Galvanising Girls for Development?

Critiquing the Shift from ‘Smart’ to ‘Smarter Economics’ (2016)

Chant, Sylvia
in Progress in Development Studies, 16:4

This paper traces the mounting interest in, and visibility of, girls and young women in development policy, especially since the turn of the 21st century when a ‘Smart Economics’ rationale for promoting gender equality and female empowerment has become ever more prominent and explicit.

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Female Household Headship as an Asset?

Interrogating the Intersections of Urbanisation, Gender and Domestic Transformations (2016)

Chant, Sylvia
in Caroline Moser (ed.) Gender, Asset Accumulation and Just Cities: Pathways to Transformation (Routledge: London), 21-39
Abstract

The focus of this chapter is female household headship, which appears to be increasing in the context of ongoing urbanisation in the Global South, and has frequently been the subject of quite heated debate about what this means for women and well- being.

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Youth and Employment

(forthcoming)

Chant, Sylvia
in Gareth Jones, Katherine Brickell, Sylvia Chant and Sarah Thomas de Benítez, Bringing Youth into Development
(Zed: London)

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Youth and Sexuality

(forthcoming)

Chant, Sylvia (forthcoming)
in Gareth Jones, Katherine Brickell, Sylvia Chant and Sarah Thomas de Benítez, Bringing Youth into Development
(Zed: London)

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Women, Girls and World Poverty

Empowerment, Equality or Essentialism? (2016)

Chant, Sylvia
in International Development Planning Review, 38:1, 1-24
(Zed: London)
Selected as Editor’s Choice as ‘influential paper’ February 2016 and made open access for 3 months.

Can the targeting of women and girls in anti-poverty interventions not only provide them with a pathway out of poverty, but also promote gender equality and female empowerment in developing countries?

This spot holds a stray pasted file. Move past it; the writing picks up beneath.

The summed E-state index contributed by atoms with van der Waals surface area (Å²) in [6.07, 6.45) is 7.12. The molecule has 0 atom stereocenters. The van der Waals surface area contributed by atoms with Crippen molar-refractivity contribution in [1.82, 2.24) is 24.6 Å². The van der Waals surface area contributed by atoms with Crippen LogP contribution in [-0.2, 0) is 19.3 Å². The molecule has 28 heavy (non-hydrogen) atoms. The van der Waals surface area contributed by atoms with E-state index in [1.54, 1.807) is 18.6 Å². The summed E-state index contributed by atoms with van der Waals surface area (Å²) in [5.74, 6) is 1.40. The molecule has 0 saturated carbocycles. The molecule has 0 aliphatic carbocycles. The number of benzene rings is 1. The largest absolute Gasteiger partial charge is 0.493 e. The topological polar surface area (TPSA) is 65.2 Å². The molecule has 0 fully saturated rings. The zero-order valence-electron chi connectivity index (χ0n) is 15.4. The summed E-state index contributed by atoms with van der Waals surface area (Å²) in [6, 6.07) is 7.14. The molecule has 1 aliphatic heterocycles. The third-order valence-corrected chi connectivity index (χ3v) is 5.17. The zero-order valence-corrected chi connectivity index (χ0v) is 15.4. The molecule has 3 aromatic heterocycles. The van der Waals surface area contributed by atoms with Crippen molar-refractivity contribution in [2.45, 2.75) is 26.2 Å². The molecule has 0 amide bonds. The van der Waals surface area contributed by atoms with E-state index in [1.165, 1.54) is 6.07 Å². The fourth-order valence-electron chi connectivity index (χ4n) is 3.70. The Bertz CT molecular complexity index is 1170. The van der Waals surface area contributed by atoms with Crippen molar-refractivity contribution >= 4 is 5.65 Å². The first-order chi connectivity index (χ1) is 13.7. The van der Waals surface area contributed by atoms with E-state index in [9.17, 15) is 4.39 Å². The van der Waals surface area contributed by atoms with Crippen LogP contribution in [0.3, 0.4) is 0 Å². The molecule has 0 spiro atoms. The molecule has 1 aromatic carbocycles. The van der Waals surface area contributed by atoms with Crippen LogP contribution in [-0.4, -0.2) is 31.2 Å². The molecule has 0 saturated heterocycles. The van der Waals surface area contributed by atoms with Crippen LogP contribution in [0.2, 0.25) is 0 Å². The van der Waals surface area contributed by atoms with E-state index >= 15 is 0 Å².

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Gender and Poverty in the Global South (2015)

 

Mother and daughters eke a living from street food
Chant, Sylvia
in Anne Coles, Leslie Gray and Janet Momsen (eds) A Handbook of Gender and Development
(Routledge:London), 191-203

The reiteration of ‘smart economics’ thinking in the World Bank’s flagship World Development Report 2012 on Gender Equality and Development is unlikely to do much to counteract the seemingly inexorable tendency for gender equality and ‘female empowerment’ to be sacrificed to the larger goals of poverty reduction and economic growth.

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Dimensions and Dynamics of the Gambian Diaspora in the Digital Age (2015)

Chant, Sylvia
in Nando Sigona, Alan Gamlen, Giulia Liberatore and Hélène Neveu Kringelbach (eds) Diasporas Reimagined (Oxford Diasporas Programme: Oxford), 51-62.

The tiny West African nation of The Gambia allegedly possesses a diasporic population of approximately 70,000. is represents around 4 per cent of the national total, making e Gambia’s net migration rate (migrants per 1,000 people) the tenth highest in Africa.

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Women in Cities: Prosperity or Poverty?

A Need for Multi-Dimensional and Multi-Spatial Analysis (2015)

Chant, Sylvia and Datu, Kerwin
in Charlotte Lemanski and Colin Marx (eds) The City in Urban Poverty (Palgrave Macmillan: Houndmills, Basingstoke), 39-63

Urbanisation is often celebrated as a gateway to expanded economic,social and political opportunities for women, as well as greater possibili- ties for independent upward mobility.

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The Informal Economy in Cities of the South (2014)

Chant, Sylvia
in Vandana Desai and Robert Potter (eds), The Companion to Development Studies, 3rd  edition (Hodder and Stoughton: London), 200-207.

Regardless of policies which may be implemented by governments and agencies, it is likely that the informal economy will continue to be a significant feature of urban labour markets in the South. One key area is that of extending and enhancing systems of public education and training which encompass commercial and managerial skills, alongside instruction in cutting-edge developments such as information and communications technology (ICT). Policies geared to supporting people’s efforts to sustain their livelihoods should also take due steps to consult the groups concerned. The fact that the informal economy has survived so well through three decades of periodic crisis and ongoing restruc- turing in developing regions testifies to the fact that there are valuable lessons to be learned ‘from below’.

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Migration, Urbanisation and Changing Gender Relations in the South (2014)

Tacoli, Cecilia and Chant, Sylvia
in Sue Parnell and Sophie Oldfield (eds) The Routledge Handbook on Cities of the Global South (Routledge: London) 586-96
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